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Public health expert: FDA ‘cherry-picking’ vaping data to create ‘fake epidemic’

March 2018 has seen a surge in newly proposed regulatory and legislative actions regarding the vaping industry. The city attorney of San Francisco is considering a ban on the sales of all vapor products including vape mods, e-liquids and everything in between.  Meanwhile, outgoing FDA Commissioner Scott Gottlieb is threatening to ban all pod-based vape products nationwide before his impending departure on April 5.

With the constant barrage of negative news coverage and the escalating fear tactics of anti-vaping groups and public health regulators, one would believe that a tremendous body of scientific evidence exists to support the claims that teen vaping is now a public health crisis.  However, several tobacco control experts have recently come forward to allege that this mysterious evidence perhaps does not exist at all.  Instead, public health officials are creating a public health crisis for other, more suspicious motivations.   

The Regulator Watch interview about teen vaping with Dr. Brad Rodu

Dr. Brad Rodu of the University of Louisville in Kentucky is a Professor of Medicine with over 25-years in advocacy work in the field of tobacco harm reduction.   He has also conducted numerous vaping studies, one of which indicates that vaping has a 28 percent success rate in helping smokers to quit. The study entitled Quit Methods Used by American Smokers, 2013–2014 is still published in the International Journal of Environmental Research and Public Health (IJERPH).

Related Article:  University of Louisville study shows 28% success rate of vaping to quit smoking

On March 21, Brent Stafford of Regulator Watch published a remarkable interview where Dr. Rodu suggests that the data on which the FDA, the CDC, and other federal, state, and local public health organizations are basing their decisions to implement harsher vaping regulations may be incredibly flawed and biased.  He further questions that if this scientific evidence does indeed exist, then why isn’t it made readily available for peer-review?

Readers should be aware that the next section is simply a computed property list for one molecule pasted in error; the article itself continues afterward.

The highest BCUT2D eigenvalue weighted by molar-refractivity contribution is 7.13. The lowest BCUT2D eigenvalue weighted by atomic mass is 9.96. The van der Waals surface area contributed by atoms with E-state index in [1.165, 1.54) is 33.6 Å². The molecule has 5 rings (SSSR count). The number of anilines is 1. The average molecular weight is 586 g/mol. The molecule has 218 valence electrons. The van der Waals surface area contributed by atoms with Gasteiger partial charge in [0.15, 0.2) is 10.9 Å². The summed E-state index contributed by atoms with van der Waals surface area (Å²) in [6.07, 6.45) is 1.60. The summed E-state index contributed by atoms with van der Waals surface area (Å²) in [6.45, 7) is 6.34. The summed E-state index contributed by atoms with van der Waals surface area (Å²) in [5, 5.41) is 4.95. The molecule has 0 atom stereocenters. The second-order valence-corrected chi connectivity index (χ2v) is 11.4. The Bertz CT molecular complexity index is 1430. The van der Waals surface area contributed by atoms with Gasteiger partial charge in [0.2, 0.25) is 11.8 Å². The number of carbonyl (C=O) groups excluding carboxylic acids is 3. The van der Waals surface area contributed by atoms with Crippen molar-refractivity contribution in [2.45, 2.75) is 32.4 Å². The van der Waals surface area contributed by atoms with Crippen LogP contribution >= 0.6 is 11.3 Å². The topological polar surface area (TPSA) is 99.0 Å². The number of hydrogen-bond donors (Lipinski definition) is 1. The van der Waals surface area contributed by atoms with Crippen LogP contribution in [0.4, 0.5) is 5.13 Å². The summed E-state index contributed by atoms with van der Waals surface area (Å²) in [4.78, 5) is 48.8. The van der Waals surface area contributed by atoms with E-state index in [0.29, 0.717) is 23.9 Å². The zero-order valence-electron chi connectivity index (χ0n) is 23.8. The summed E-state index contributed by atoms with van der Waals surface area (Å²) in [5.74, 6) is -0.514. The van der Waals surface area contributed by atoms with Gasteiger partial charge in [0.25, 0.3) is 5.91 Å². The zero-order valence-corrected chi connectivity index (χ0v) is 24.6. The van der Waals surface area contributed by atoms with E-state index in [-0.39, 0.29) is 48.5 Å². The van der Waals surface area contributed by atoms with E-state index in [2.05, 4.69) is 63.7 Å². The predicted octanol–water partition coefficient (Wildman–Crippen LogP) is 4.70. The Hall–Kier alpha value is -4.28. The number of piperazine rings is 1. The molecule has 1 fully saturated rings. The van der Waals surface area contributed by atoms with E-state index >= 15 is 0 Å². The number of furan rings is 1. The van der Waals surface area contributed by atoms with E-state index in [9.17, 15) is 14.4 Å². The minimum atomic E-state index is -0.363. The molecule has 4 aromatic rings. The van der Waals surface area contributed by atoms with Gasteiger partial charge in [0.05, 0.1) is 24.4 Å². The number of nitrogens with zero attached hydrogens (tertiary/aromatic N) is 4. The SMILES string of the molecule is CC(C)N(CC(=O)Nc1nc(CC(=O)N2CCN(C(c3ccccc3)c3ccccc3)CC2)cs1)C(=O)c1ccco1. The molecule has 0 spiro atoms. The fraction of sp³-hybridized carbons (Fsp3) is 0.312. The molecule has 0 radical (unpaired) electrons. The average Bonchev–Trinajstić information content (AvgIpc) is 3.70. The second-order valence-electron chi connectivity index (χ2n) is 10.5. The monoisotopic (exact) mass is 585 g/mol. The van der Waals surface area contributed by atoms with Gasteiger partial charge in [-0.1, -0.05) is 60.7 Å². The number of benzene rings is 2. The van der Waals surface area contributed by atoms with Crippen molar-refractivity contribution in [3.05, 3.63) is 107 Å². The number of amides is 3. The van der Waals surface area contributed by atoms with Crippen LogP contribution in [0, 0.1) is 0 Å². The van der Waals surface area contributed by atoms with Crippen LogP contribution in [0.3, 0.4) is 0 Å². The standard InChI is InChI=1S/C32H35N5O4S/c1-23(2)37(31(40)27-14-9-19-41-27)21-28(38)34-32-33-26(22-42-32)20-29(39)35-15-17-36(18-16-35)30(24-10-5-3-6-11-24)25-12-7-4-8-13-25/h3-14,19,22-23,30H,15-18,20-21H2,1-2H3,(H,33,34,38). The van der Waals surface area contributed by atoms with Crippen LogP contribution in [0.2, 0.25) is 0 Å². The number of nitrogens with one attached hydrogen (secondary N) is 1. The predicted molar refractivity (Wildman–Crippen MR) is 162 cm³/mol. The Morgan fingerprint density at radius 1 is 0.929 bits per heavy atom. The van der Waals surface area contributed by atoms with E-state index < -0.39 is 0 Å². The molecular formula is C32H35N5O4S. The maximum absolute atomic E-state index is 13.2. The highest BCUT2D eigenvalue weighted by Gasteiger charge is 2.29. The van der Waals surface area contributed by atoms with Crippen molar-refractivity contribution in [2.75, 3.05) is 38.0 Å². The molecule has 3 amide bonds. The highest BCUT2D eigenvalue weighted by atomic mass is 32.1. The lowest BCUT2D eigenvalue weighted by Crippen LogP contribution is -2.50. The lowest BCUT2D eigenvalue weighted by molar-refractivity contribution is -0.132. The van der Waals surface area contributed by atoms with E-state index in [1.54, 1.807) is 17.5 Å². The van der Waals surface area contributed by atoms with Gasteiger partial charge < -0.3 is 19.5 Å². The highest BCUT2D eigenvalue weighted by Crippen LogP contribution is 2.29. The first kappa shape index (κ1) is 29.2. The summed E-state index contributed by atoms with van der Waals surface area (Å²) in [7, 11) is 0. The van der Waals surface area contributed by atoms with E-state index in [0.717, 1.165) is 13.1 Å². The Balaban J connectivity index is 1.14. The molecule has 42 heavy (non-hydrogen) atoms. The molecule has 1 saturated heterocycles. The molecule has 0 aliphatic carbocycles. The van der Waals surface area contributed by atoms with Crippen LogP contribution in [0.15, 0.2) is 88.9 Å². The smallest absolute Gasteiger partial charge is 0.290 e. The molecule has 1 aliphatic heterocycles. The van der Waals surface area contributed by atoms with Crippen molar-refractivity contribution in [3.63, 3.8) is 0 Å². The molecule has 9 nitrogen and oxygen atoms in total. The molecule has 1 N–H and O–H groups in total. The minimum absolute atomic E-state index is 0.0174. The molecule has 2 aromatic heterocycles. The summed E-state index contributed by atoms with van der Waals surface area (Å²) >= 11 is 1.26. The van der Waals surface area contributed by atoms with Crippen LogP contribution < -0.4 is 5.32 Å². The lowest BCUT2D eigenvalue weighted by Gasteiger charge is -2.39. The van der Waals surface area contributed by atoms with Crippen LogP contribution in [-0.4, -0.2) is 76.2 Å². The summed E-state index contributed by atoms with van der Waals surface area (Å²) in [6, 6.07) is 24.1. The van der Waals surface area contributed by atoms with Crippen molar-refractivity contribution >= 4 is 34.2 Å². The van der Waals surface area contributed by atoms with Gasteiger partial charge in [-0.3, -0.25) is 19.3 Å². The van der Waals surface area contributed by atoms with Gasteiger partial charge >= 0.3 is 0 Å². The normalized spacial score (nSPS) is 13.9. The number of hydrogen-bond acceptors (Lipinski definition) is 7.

“The Numbers that U.S. regulators are basing their claims on simply aren’t available to the wider research community.  The one thing we know for sure is that in 2017 vaping was increasing but at a modest rate.  And a lot of the current frenzy about the ‘epidemic’ has been based on 2018 data, and unfortunately, only the FDA, the CDC, and other federal authorities have access to that data.”
 
Now, with respect to 2018 data, one thing we know is very clear.  Most teen vapers were using the products one to five days a month.  So, vaping was very infrequent.  There was only a small percentage of teen vapers who were using the products from twenty to thirty days, which is seen as more serious use.  We don’t know if those numbers have increased with the 2018 data because the CDC and the FDA have only released selected information.”
 

Mr. Stafford then asks, “So, they’re cherry-picking their own science,” to which Dr. Rodu confirms. Rodu further suggests that the fear-mongering tactics being applied to a “fake epidemic” of teen vaping by the FDA and the CDC are causing the anti-vaping aggression to spread to other countries.  For example, in Canada most specifically, school principals are sometimes even removing the doors of boys’ restrooms in their attempts to battle a “crisis of vaping that has been vastly overblown.”

Related Article: The ‘kill vaping’ conspiracy: Regulator Watch releases shocking video interview

(Image courtesy of Regulator watch)

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